[This blog post first appeared on the LinkedIn Talent Blog, authored by Samantha McLaren, in December 2019.]
The Future of Recruiting Report found that 82% of recruiting professionals believe advising business leaders will become more important over the next five years. But in order to earn a recurring seat at the table and play a role as a trusted advisor to the business, you’ll need to demonstrate your strategic prowess on a day-to-day basis.
“Just calling yourself a talent advisor does not mean hiring managers are going to invite you in to talent advise them,” says John Vlastelica, founder and managing director of Recruiting Toolbox, a training and consulting firm. “And just because you got promoted to manager doesn't mean you are now instantly strategic.”
John points out that most recruiting professionals he talks to would like to be more strategic — and most hiring managers want more strategy from them. The problem is that there’s a fundamental disconnect about what “strategic” actually means, which is holding many teams back from seizing this opportunity.
“From talking to thousands of hiring managers and business executives… I can tell you what they want,” John says. “They want things that deliver speed, quality, and diversity — and if what you are doing is in service to speed, quality, and diversity, you are being strategic.”
During his top-rated talk at Talent Connect 2019, John shared nine steps you can take to make your role more strategic. These tips have worked for him and his clients, and they can help you deliver more strategic value to your business and allow you to show up as a talent advisor to your hiring managers and leaders.
1. Get your hiring managers involved in pre-funnel work to make great candidates more aware of your company
When it comes to sourcing candidates, John says every hiring manager he’s ever met talks about creating candidate pipelines, which they view solely as the recruiters’ responsibility. But he argues that hiring managers could be doing a lot more to get candidates into the funnel in the first place — and recruiters should be driving those efforts.
One way to do this is to encourage your hiring managers to become thought leaders online. They can do this by creating professional social media accounts and sharing content that’s relevant to the kind of hard-to-find candidates you want to hire. If you were looking to hire more female engineers, for example, your hiring manager might share insights from a panel discussion they attended about women in tech. In doing so, the manager is more likely to appear on a prospective candidate’s radar — putting your company on their radar too.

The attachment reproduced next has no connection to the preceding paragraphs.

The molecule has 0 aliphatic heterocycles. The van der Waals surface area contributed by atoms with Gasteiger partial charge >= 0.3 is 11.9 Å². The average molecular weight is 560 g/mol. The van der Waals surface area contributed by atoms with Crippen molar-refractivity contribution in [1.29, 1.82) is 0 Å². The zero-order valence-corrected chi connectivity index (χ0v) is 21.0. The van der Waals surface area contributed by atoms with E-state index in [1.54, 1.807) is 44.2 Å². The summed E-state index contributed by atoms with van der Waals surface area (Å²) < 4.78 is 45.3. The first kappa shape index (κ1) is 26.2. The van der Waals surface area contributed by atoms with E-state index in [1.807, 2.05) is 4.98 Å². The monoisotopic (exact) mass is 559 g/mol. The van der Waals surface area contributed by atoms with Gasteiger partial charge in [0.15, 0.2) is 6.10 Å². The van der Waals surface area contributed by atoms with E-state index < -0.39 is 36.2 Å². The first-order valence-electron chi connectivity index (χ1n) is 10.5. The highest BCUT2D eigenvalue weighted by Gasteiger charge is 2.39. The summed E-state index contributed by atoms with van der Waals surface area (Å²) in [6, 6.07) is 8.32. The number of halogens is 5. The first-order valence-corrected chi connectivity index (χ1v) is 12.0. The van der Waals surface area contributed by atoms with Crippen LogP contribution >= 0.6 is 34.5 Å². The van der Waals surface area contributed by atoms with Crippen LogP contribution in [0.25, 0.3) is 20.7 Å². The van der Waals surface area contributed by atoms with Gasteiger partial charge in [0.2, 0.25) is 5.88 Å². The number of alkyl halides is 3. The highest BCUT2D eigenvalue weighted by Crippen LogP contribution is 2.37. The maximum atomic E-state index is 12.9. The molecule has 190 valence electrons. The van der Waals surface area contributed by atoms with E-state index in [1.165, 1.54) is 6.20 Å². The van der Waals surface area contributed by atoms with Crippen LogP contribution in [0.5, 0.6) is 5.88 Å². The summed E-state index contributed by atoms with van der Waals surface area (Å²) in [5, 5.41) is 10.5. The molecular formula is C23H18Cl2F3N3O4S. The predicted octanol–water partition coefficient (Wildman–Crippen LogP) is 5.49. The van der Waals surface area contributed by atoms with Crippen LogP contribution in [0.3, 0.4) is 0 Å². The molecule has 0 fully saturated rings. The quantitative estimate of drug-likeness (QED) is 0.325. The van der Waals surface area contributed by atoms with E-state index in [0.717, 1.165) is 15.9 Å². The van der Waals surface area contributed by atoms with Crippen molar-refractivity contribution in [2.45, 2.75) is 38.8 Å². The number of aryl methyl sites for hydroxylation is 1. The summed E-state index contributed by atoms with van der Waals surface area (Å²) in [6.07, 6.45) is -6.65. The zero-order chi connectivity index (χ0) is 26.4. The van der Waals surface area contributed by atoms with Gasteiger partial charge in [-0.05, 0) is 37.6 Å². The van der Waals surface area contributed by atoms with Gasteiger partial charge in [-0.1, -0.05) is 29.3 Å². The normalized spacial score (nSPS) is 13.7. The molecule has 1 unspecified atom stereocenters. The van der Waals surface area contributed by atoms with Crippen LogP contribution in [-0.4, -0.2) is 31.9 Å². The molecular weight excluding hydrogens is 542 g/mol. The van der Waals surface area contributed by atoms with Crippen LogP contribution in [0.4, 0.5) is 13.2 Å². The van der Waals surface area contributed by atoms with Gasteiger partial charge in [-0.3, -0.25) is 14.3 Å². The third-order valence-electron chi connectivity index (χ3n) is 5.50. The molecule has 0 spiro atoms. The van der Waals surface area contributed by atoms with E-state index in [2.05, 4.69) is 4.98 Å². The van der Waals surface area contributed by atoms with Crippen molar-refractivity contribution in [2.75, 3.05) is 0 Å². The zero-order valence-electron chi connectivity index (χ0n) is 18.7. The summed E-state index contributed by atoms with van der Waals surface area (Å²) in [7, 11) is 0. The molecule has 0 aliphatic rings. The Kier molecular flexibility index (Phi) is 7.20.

To ensure they have the resources and support they need, Autodesk, one of John’s clients, even dedicates a few hours during interview training solely to showing hiring managers how to build this compelling online presence.
“They're trying to teach them how to engage with the communities where we need to be farming, we need to be planting seeds,” John says. “Getting your hiring managers to be more visible in the communities you want to recruit from — that is key to great pipelining.”
Another tactic used by one of John’s former employees is setting “coffee chat” goals for hiring managers. The company gives them a gift card for a coffee shop and tasks them with meeting a certain number of promising candidates who aren’t actively looking for a job. But the manager’s role isn’t to convince these candidates to come work for the company — it’s just to talk to them, and to listen.
“You're having a conversation around what they like to do, what projects they're working on,” John says. “You slip in, where appropriate, conversations about the interesting problems and challenges and work you're doing…. This is pre-funnel work.”
Pre-funnel work is all about building awareness — getting the people you’re really interested in hiring thinking seriously about becoming candidates. Some of these efforts may only pay off months or even years down the line, and that’s fine. The goal is to “always be recruiting” and to instill that same mentality in your hiring managers. And when you start seeing results, you can share them internally to get others on board.
“Focus on the [hiring managers] that are willing to engage,” John says. “Start there and kind of build your reputation. Build the ROI story so you can get other people that aren't interested to do this.”
2. For high-volume roles, analyze whether most hires are internal or external and focus on the most useful source
While some hard-to-fill roles demand extensive pipeline efforts and a lot of hard work from you and your hiring managers, other roles may be easy to fill internally. And unless you’re paying attention to your source of hire, you may be wasting valuable time and resources by focusing on sources that don’t pay off.
Another of John’s clients, Sodexo, a food services and facilities management company, discovered this when it analyzed the most common sources for some of its high-volume roles. For one job category, the company found that 90% of hires were internal. Despite this, recruiters were spending a disproportionate amount of time talking to external candidates, which was time they could have applied to roles that actually required more outbound-sourcing work.
To help you identify where you could most strategically allocate your resources, John recommends looking at any roles that your recruiting team spends a lot of time on and identifying the breakdown of internal to external hires.
“Then ask, is that what you want?” he says. “Is that a good thing? Maybe you want… more external [candidates] for diversity… But have a conversation with the VP or the department leader and say, ‘What should our mix be?’”
3. Get greater buy-in from hiring managers by reducing time to fill and putting hours back in their day
Getting managers engaged and actively involved in your recruiting efforts can sometimes be difficult. If they’re already busy, they won’t be happy if they feel like you’re giving them extra work. John recommends phrasing your requests more strategically — by identifying their biggest pain points and offering them practical solutions.
“We ask the business, ‘How much is it costing you to have this job open another 60 days?’” John says. “And then you say, ‘Well, would you like to hear what some of the other hiring managers I'm working with are doing to get that kind of talent filled 30 days faster?’” And that’s music to their ears, according to John, since of course hiring managers want to go faster. With their interest piqued, they’ll then ask you for your insights — and that's how you can get invited in as a talent advisor.